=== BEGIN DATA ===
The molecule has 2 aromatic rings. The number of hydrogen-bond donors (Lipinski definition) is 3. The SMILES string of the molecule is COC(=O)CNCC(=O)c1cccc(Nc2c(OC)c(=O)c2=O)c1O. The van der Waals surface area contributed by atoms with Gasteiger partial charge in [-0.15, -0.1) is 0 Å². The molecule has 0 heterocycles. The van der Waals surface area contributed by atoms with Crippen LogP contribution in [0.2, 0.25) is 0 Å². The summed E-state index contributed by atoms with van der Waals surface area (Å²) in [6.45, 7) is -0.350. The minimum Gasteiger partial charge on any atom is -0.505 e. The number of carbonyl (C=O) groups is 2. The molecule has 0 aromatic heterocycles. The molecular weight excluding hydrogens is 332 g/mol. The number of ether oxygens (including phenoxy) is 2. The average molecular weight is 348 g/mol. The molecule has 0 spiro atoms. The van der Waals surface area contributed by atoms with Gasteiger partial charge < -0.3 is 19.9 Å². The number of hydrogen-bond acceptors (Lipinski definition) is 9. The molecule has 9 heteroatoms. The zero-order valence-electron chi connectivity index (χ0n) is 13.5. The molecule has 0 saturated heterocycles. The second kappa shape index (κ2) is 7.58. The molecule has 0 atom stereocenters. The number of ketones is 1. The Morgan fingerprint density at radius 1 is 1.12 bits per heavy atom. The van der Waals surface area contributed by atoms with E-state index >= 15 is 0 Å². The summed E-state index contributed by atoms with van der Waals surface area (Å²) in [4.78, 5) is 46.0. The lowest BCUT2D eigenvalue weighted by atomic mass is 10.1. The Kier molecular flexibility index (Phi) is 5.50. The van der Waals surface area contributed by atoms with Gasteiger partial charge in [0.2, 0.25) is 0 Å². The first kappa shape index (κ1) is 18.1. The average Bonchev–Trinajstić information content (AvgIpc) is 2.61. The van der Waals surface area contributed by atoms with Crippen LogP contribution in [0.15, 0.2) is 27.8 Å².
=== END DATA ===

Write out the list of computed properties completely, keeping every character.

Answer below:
The molecule has 2 aromatic rings. The number of hydrogen-bond donors (Lipinski definition) is 3. The SMILES string of the molecule is COC(=O)CNCC(=O)c1cccc(Nc2c(OC)c(=O)c2=O)c1O. The van der Waals surface area contributed by atoms with Gasteiger partial charge in [-0.15, -0.1) is 0 Å². The molecule has 0 heterocycles. The van der Waals surface area contributed by atoms with Crippen LogP contribution in [0.2, 0.25) is 0 Å². The summed E-state index contributed by atoms with van der Waals surface area (Å²) in [6.45, 7) is -0.350. The minimum Gasteiger partial charge on any atom is -0.505 e. The number of carbonyl (C=O) groups is 2. The molecule has 0 aromatic heterocycles. The molecular weight excluding hydrogens is 332 g/mol. The number of ether oxygens (including phenoxy) is 2. The average molecular weight is 348 g/mol. The molecule has 0 spiro atoms. The van der Waals surface area contributed by atoms with Gasteiger partial charge < -0.3 is 19.9 Å². The number of hydrogen-bond acceptors (Lipinski definition) is 9. The molecule has 9 heteroatoms. The zero-order valence-electron chi connectivity index (χ0n) is 13.5. The molecule has 0 saturated heterocycles. The second kappa shape index (κ2) is 7.58. The molecule has 0 atom stereocenters. The number of ketones is 1. The Morgan fingerprint density at radius 1 is 1.12 bits per heavy atom. The van der Waals surface area contributed by atoms with E-state index >= 15 is 0 Å². The summed E-state index contributed by atoms with van der Waals surface area (Å²) in [4.78, 5) is 46.0. The lowest BCUT2D eigenvalue weighted by atomic mass is 10.1. The Kier molecular flexibility index (Phi) is 5.50. The van der Waals surface area contributed by atoms with Gasteiger partial charge in [0.2, 0.25) is 0 Å². The first kappa shape index (κ1) is 18.1. The average Bonchev–Trinajstić information content (AvgIpc) is 2.61. The van der Waals surface area contributed by atoms with Crippen LogP contribution in [0.15, 0.2) is 27.8 Å².